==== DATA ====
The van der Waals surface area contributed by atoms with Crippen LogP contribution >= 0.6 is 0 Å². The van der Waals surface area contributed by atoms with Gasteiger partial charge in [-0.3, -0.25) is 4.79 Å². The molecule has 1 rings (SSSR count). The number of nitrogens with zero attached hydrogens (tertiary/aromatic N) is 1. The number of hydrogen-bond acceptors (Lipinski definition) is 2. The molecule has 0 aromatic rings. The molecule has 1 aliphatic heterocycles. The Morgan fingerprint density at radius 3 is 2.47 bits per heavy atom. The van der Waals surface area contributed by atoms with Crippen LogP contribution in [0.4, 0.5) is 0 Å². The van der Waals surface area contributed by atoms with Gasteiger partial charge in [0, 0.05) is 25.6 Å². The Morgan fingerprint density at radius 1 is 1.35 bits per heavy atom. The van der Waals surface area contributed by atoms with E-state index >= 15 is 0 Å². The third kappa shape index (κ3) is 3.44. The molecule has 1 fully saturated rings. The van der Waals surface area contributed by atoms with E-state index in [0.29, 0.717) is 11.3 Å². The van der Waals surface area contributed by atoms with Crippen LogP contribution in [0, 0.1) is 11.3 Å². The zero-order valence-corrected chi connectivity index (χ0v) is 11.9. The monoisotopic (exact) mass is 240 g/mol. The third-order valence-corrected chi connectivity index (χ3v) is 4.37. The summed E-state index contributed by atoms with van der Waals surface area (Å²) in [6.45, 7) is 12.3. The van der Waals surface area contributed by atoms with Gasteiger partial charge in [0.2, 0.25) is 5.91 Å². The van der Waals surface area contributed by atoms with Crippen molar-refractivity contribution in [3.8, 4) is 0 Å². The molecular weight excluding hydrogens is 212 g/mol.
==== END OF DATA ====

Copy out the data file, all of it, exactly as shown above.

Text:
The van der Waals surface area contributed by atoms with Crippen LogP contribution >= 0.6 is 0 Å². The van der Waals surface area contributed by atoms with Gasteiger partial charge in [-0.3, -0.25) is 4.79 Å². The molecule has 1 rings (SSSR count). The number of nitrogens with zero attached hydrogens (tertiary/aromatic N) is 1. The number of hydrogen-bond acceptors (Lipinski definition) is 2. The molecule has 0 aromatic rings. The molecule has 1 aliphatic heterocycles. The Morgan fingerprint density at radius 3 is 2.47 bits per heavy atom. The van der Waals surface area contributed by atoms with Crippen LogP contribution in [0.4, 0.5) is 0 Å². The van der Waals surface area contributed by atoms with Gasteiger partial charge in [0, 0.05) is 25.6 Å². The Morgan fingerprint density at radius 1 is 1.35 bits per heavy atom. The van der Waals surface area contributed by atoms with E-state index >= 15 is 0 Å². The third kappa shape index (κ3) is 3.44. The molecule has 1 fully saturated rings. The van der Waals surface area contributed by atoms with E-state index in [0.29, 0.717) is 11.3 Å². The van der Waals surface area contributed by atoms with Crippen LogP contribution in [0, 0.1) is 11.3 Å². The zero-order valence-corrected chi connectivity index (χ0v) is 11.9. The monoisotopic (exact) mass is 240 g/mol. The third-order valence-corrected chi connectivity index (χ3v) is 4.37. The summed E-state index contributed by atoms with van der Waals surface area (Å²) in [6.45, 7) is 12.3. The van der Waals surface area contributed by atoms with Gasteiger partial charge in [0.2, 0.25) is 5.91 Å². The van der Waals surface area contributed by atoms with Crippen molar-refractivity contribution in [3.8, 4) is 0 Å². The molecular weight excluding hydrogens is 212 g/mol.